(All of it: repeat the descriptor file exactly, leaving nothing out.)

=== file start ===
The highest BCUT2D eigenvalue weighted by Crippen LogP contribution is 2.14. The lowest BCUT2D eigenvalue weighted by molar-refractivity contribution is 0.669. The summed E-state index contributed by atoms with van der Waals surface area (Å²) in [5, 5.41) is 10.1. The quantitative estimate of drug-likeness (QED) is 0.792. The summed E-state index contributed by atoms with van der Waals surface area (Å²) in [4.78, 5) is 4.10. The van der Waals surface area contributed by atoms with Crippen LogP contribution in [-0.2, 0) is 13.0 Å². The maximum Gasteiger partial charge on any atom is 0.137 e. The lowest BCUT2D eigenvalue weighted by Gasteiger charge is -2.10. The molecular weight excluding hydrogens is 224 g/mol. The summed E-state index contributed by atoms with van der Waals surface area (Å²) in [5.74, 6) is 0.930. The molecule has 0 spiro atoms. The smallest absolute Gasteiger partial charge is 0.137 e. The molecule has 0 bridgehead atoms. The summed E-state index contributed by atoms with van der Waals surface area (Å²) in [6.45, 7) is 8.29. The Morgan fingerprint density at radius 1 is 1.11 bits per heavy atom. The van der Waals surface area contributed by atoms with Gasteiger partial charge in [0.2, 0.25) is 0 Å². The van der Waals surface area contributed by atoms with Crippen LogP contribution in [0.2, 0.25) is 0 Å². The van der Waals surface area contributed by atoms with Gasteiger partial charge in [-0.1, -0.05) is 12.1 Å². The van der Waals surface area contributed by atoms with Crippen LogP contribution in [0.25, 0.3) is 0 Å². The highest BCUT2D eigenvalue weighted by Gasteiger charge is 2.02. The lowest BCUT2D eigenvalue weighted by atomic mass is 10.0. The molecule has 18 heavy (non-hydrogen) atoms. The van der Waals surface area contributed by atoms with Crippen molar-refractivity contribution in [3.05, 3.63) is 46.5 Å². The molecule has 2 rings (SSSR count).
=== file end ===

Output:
The highest BCUT2D eigenvalue weighted by Crippen LogP contribution is 2.14. The lowest BCUT2D eigenvalue weighted by molar-refractivity contribution is 0.669. The summed E-state index contributed by atoms with van der Waals surface area (Å²) in [5, 5.41) is 10.1. The quantitative estimate of drug-likeness (QED) is 0.792. The summed E-state index contributed by atoms with van der Waals surface area (Å²) in [4.78, 5) is 4.10. The van der Waals surface area contributed by atoms with Crippen LogP contribution in [-0.2, 0) is 13.0 Å². The maximum Gasteiger partial charge on any atom is 0.137 e. The lowest BCUT2D eigenvalue weighted by Gasteiger charge is -2.10. The molecular weight excluding hydrogens is 224 g/mol. The summed E-state index contributed by atoms with van der Waals surface area (Å²) in [5.74, 6) is 0.930. The molecule has 0 spiro atoms. The smallest absolute Gasteiger partial charge is 0.137 e. The molecule has 0 bridgehead atoms. The summed E-state index contributed by atoms with van der Waals surface area (Å²) in [6.45, 7) is 8.29. The Morgan fingerprint density at radius 1 is 1.11 bits per heavy atom. The van der Waals surface area contributed by atoms with Gasteiger partial charge in [0.2, 0.25) is 0 Å². The van der Waals surface area contributed by atoms with Crippen LogP contribution in [0.2, 0.25) is 0 Å². The van der Waals surface area contributed by atoms with Gasteiger partial charge in [-0.1, -0.05) is 12.1 Å². The van der Waals surface area contributed by atoms with Crippen LogP contribution in [0.25, 0.3) is 0 Å². The highest BCUT2D eigenvalue weighted by Gasteiger charge is 2.02. The lowest BCUT2D eigenvalue weighted by atomic mass is 10.0. The molecule has 18 heavy (non-hydrogen) atoms. The van der Waals surface area contributed by atoms with Crippen molar-refractivity contribution in [3.05, 3.63) is 46.5 Å². The molecule has 2 rings (SSSR count).